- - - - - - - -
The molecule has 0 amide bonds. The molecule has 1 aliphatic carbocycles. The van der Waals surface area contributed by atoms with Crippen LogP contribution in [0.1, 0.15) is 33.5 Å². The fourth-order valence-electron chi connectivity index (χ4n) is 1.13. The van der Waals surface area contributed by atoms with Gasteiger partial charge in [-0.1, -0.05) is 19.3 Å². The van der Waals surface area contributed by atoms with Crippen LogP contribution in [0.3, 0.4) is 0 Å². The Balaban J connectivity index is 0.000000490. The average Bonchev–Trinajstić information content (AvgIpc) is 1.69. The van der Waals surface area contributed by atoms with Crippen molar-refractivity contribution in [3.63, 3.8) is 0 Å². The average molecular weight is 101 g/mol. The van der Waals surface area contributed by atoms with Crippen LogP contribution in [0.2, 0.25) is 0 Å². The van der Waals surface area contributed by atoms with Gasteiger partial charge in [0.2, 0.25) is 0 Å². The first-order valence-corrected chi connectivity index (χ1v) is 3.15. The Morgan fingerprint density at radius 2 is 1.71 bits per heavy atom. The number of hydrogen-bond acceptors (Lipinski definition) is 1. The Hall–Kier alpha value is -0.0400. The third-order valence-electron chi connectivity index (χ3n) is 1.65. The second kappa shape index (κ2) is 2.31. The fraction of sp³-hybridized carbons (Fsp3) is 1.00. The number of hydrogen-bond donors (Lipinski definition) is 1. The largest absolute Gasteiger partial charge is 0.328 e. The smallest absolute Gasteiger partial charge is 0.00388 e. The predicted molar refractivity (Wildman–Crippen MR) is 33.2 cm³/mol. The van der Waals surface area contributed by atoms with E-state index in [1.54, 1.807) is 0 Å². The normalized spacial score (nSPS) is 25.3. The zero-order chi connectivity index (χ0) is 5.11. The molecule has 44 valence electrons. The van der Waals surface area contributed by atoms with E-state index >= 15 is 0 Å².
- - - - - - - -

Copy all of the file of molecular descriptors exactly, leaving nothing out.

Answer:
The molecule has 0 amide bonds. The molecule has 1 aliphatic carbocycles. The van der Waals surface area contributed by atoms with Crippen LogP contribution in [0.1, 0.15) is 33.5 Å². The fourth-order valence-electron chi connectivity index (χ4n) is 1.13. The van der Waals surface area contributed by atoms with Gasteiger partial charge in [-0.1, -0.05) is 19.3 Å². The van der Waals surface area contributed by atoms with Crippen LogP contribution in [0.3, 0.4) is 0 Å². The Balaban J connectivity index is 0.000000490. The average Bonchev–Trinajstić information content (AvgIpc) is 1.69. The van der Waals surface area contributed by atoms with Crippen molar-refractivity contribution in [3.63, 3.8) is 0 Å². The average molecular weight is 101 g/mol. The van der Waals surface area contributed by atoms with Crippen LogP contribution in [0.2, 0.25) is 0 Å². The van der Waals surface area contributed by atoms with Gasteiger partial charge in [0.2, 0.25) is 0 Å². The first-order valence-corrected chi connectivity index (χ1v) is 3.15. The Morgan fingerprint density at radius 2 is 1.71 bits per heavy atom. The number of hydrogen-bond acceptors (Lipinski definition) is 1. The Hall–Kier alpha value is -0.0400. The third-order valence-electron chi connectivity index (χ3n) is 1.65. The second kappa shape index (κ2) is 2.31. The fraction of sp³-hybridized carbons (Fsp3) is 1.00. The number of hydrogen-bond donors (Lipinski definition) is 1. The largest absolute Gasteiger partial charge is 0.328 e. The smallest absolute Gasteiger partial charge is 0.00388 e. The predicted molar refractivity (Wildman–Crippen MR) is 33.2 cm³/mol. The van der Waals surface area contributed by atoms with E-state index in [1.54, 1.807) is 0 Å². The normalized spacial score (nSPS) is 25.3. The zero-order chi connectivity index (χ0) is 5.11. The molecule has 44 valence electrons. The van der Waals surface area contributed by atoms with E-state index >= 15 is 0 Å².